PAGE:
By Rose O. Sherman, EdD, RN, FAAN
“Every generation needs a new revolution.” Thomas Jefferson
I recently did a site visit with an experienced director of critical care who was serving as a preceptor for one of my leadership graduate students. She has been in her role for 17 years. The student commented on her effectiveness as a leader. I asked her what is different about the way she leads today versus her first year as a leader. She remarked that “it took me awhile to figure this out but one size does not fit all in leading my staff. On my units, we have staff in every generational group – some are more 50 years older than my newest staff. I made it a point to study the generational literature and I use it in how I manage staff every day. Communication is a good example. My Veteran Nurses will come into my office and sit down and want to talk. My Generation Y nurses text me with their questions and expect immediate answers. For a long time, I fought these differences but I don’t anymore and it has made me a better leader.”
The director in the case situation above recognized that she needed to flex her leadership if she was to be effective in leading a multigenerational team. She had taken the time to learn about generational differences. Wise nurse leaders are managing generational differences and conflict in the workplace by following what Zemke, Raines, and Filipczak, co-authors of Generations at Work: Managing the Clash of Veterans, Boomers, Xers, and Nexters in Your Workplace, call the ACORN Imperatives.
Take time to know your employees and what is important to them. Make an effort to accommodate their personal scheduling needs, work-life balance issues and non-traditional lifestyles. Recognize that each generation has different ideas about communication styles, ideas about career planning and rewards.
Create Workplace Choices
Allow the workplace to be shaped around the work being done, the customers being served and the people who work there. Shorten the chain of command and reduce bureaucracy. Create a relaxed and informal work environment with lots of humor and connectedness.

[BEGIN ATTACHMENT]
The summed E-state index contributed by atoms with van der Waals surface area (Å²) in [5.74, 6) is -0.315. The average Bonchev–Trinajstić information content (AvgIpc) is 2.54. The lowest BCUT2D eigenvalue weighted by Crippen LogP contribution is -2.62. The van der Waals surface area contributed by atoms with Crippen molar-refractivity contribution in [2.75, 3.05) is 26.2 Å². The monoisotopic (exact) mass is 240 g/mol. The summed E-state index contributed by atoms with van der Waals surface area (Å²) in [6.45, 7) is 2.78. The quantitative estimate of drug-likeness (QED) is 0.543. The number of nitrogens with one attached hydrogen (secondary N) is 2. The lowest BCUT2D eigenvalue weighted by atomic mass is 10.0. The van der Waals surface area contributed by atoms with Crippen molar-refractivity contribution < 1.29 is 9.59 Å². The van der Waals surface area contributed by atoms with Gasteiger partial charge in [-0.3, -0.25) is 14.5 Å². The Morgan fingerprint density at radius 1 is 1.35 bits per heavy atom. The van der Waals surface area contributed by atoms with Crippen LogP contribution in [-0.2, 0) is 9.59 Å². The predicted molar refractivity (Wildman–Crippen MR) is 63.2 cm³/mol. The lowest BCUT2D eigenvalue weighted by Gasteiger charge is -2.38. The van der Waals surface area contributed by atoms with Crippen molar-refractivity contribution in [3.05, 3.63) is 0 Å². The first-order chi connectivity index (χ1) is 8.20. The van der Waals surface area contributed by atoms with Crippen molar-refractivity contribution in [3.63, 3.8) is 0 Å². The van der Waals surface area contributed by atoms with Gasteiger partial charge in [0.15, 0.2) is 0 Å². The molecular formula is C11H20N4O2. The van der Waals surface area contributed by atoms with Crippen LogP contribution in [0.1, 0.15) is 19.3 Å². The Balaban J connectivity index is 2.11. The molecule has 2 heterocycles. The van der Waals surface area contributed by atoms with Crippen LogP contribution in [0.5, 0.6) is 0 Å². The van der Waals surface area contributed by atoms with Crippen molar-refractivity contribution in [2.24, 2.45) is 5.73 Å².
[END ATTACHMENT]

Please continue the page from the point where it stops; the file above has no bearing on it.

Operate from a Sophisticated Management Style
Nurses today look for transformational leaders who provide clear vision and direction to the work. Leaders should give feedback, provide rewards and recognition as appropriate, and avoid micromanagement. Every generational cohort wants to be respected and fairly treated. Leaders should strive to be perceived as fair, inclusive, and as a good communicator.
Respect Competence and Initiative
Assume the best of your employees. Treat everyone, from the newest recruit to the most seasoned employee, as if they have great things to offer. Maximize the strengths of your staff instead a constant focus on weaknesses. Take time to hire the right people. Find out what motivates each of your staff members and work hard to keep them engaged.
Nurse leaders matter when it comes to retention because staff don’t leave organizations but rather leaders. Each generation has different expectations of their leaders. In the book Workplace 2020, researchers highlight some differences. The Veteran cohort’s #1 trait that they look for in a manager is someone who will work well across the different generational groups. Baby Boomers look for leaders who will give them straight feedback. Both Generation X and Y want leaders who will help them to develop there careers.
The ACORN imperatives seem simple and straightforward. Yet not all nurse leaders take the time to practice them. It is easy to get blinded by their own generational values and fight the tendency to provide a one size fits all management style. Implementing the ACORN principles takes work and a different way of looking at how to manage multiple generations. But the rewards are immense.
Read to Lead
Zemke, R., Raines, C. & Filipczak, B. (1999). Generations at Work: Managing the Clash of Veterans, Boomers, Xers and Nexters in Your Workplace. Amacon Publishers.
© emergingrnleader.com 2012